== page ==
Despite the cold rain, two men wrestle a heavy water pipe into place in Ostrava's impoverished Slezka municipality. Most of their colleagues crouch inside the shells of the new homes they are building, waiting for the squall to pass, but Jan Novák and Michal Gorol are impatient to get the job done.
Both men are from Hrusov, a nearby out-of-work mining area that was devastated by floods in 1997. Though Mr. Novák is Czech and Mr. Gorol is Roma (or Gypsy), and their populations are segregated in almost every sphere of life, they are now working together in a spirit of cooperation that is unusual in relations between their communities.
The project that has united them is called the "Coexistence Village", an effort to build homes for 30 families from Hrusov - half of them Czech and half Roma - who lost their homes in the flood.
At that time, Hrusov was declared unsafe by Czech police and the municipality evacuated the population. Some 320 families, mostly Czechs, were removed to other areas. 120 mainly Roma families live in Hrusov.
In 1998, teacher-turned-community worker Kumar Vishwanathan founded a group called 'Life Together' and devised a plan for the 'Coexistence Village' to provide employment and housing for the flood victims.
With Charitas, an international Roman Catholic charity, acting as guarantor, Mr. Vishwanathan convinced the Czech government to invest 16 million korunas ($430,000) in the project. The city of Ostrava donated a parcel of land, despite resistance from the local municipality. Dutch NGOs contributed another 20 million korunas ($600,000).
But the project is expected to cost 65 million korunas ($1.95 million) more and a third of that sum still has to be raised. Vishwanathan's group has applied for a grant from the European Commission which, if approved, could put families in the new homes before year's end.
"The work is going well, but there is a big risk involved," says Markus Pape, the Prague representative of the European Roma Rights Center. "The village will be watched very closely by the rest of the country and if it doesn't succeed - if there are conflicts or trash on the ground - it will be a disaster. If it does work, it will be a beacon, proof that coexistence of Roma and Czechs is possible."
This week, workers are finishing the first 10 units. "It is a beautiful prospect," says Novák. "We will finally have a decent place to live. After the floods destroyed the apartment we were renting, the authorities said it will take five to 10 years before we can get another. The whole city is strapped for housing."
"We already pulled out whites from there," Petr Kudela, deputy mayor of Slezka Ostrava, reported to international investigators. "We explicitly told the Gypsies that they should not think that they will get apartments somewhere else than Hrusov. Do you really think that I should place them among our normal people?"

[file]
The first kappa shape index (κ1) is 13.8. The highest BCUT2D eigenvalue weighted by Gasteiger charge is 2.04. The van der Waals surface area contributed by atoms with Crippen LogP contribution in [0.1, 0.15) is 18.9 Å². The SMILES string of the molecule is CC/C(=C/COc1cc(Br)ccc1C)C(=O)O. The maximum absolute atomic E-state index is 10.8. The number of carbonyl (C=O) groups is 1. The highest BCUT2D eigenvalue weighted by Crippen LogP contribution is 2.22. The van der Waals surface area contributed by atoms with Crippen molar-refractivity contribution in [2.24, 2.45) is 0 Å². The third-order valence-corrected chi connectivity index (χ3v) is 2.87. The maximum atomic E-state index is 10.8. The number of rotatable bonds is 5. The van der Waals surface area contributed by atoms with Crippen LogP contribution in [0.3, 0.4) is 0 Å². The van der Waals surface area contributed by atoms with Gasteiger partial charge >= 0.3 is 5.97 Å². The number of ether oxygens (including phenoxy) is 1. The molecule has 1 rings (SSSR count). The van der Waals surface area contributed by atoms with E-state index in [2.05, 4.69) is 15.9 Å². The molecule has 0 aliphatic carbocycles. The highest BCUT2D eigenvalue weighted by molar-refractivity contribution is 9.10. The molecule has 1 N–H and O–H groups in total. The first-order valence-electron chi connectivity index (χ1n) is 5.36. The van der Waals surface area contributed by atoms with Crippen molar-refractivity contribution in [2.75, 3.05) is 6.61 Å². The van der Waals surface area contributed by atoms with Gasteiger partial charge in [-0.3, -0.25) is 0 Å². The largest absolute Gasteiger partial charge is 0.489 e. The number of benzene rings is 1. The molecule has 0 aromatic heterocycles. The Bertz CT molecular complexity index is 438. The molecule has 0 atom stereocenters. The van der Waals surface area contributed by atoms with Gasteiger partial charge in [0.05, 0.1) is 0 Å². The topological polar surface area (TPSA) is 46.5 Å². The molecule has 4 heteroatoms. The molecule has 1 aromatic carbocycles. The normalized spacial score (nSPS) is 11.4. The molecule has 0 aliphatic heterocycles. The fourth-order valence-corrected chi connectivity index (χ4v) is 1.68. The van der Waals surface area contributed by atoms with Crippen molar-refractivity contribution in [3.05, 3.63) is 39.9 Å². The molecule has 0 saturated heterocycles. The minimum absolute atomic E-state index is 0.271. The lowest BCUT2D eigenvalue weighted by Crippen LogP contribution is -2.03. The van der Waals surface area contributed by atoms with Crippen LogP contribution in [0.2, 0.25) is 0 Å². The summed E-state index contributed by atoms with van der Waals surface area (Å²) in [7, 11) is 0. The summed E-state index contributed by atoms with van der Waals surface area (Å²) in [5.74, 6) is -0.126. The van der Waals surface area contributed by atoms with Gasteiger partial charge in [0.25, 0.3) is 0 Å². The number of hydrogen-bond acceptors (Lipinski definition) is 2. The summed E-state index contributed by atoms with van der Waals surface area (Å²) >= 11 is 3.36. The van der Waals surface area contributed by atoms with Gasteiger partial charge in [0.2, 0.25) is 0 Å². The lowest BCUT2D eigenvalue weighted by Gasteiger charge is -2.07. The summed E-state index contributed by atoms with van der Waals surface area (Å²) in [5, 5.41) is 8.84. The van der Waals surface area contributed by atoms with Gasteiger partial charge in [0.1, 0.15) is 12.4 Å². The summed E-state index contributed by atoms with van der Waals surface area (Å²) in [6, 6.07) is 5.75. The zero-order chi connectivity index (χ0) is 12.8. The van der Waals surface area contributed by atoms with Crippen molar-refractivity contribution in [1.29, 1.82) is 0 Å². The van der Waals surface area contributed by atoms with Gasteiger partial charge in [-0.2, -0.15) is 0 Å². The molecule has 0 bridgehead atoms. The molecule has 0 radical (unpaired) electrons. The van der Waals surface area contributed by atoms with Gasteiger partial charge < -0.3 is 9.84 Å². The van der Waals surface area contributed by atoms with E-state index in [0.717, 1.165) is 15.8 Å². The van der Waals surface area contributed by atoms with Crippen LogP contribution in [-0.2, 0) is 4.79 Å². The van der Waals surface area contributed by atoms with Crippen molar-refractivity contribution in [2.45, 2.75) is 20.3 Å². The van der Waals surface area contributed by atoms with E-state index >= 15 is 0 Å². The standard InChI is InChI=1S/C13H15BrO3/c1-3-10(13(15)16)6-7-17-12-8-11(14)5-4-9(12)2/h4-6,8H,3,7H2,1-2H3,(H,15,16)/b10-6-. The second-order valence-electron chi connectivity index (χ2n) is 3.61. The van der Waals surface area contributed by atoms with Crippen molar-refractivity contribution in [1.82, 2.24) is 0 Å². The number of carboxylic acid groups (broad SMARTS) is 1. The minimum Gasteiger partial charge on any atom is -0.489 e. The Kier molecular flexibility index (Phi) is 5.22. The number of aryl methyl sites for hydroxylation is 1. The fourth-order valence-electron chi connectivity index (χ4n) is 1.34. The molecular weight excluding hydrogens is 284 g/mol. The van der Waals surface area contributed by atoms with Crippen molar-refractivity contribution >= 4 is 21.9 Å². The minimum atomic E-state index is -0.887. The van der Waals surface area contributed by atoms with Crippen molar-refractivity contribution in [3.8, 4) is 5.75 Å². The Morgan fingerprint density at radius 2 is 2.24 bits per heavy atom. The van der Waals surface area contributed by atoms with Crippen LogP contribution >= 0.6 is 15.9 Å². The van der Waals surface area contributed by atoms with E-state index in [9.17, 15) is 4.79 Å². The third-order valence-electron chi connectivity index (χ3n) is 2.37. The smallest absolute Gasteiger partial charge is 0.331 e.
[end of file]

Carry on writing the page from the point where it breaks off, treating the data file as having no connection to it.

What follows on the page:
A poll last year showed that 80 percent of Czechs would resent a Roma neighbor and 45 percent would support deporting the Roma population, which is estimated at 300,000 in the Czech Republic. So, with tensions running high in Ostrava, it has not been easy to find Czech families willing to live in the village with Roma. Novák is among those few Czechs eager to join the project.
"Czechs have a lot of false stereotypes about Roma, that they steal or are dirty," he says. "I grew up near Roma, so I know many Roma I would put my hand in the fire for. I don't want to live in a monotonous society with only one kind of people."
For Novák's Roma colleague, Gorol, the village is both a chance to hold a steady job for the first time and a way out of the isolation he experiences as a Roma: "I don't want to be shut off in some ghetto. Czechs and Roma have a lot to learn from one another. The Coexistence Village is our only chance."
Roma neighborhoods are now home to village founder Vishwanathan, who came to the Czech Republic in 1991, after marrying a Czech classmate while studying physics in Moscow.
He admits that he knew little about race relations problems in the Czech Republic, until he was attacked by skinheads on the street in 1992. At the time, he was teaching at a British-Czech high school. "I began to lose purpose and meaning in my work, because the school was so elite," says Vishwanathan.
So, after the 1997 flood, Vishwanathan decided to get involved. He moved into makeshift shelters with Roma people and tried to prevent an inter-ethnic conflict when Czech residents protested and harassed the Roma evacuees.
"I thought I could calm things down in two or three months and go back to teaching, but I began to see huge problems. Now, I guess I'll be working on this until I die," Vishwanathan says.
Jan Svozil, mayor of Slezka Ostrava, claims that no one lives in Hrusov's destroyed buildings today, but a walk through the rubble-strewn streets proves otherwise.
Some buildings are no more than skeletons, roofless and with gaping holes in the walls. Everything is covered with the dust of brown coal burned by nearby factories.
When Vishwanathan makes his rounds here in Hrusov, children run to him, and adults lean out of windows to tell him their troubles and ask his advice. "I admire Kumar immensely for what he has done for the Roma and for the whites too," says Anna Micková, a Czech resident of Hrusov. "The situation is critical here. The authorities just ignored Hrusov until Kumar got involved."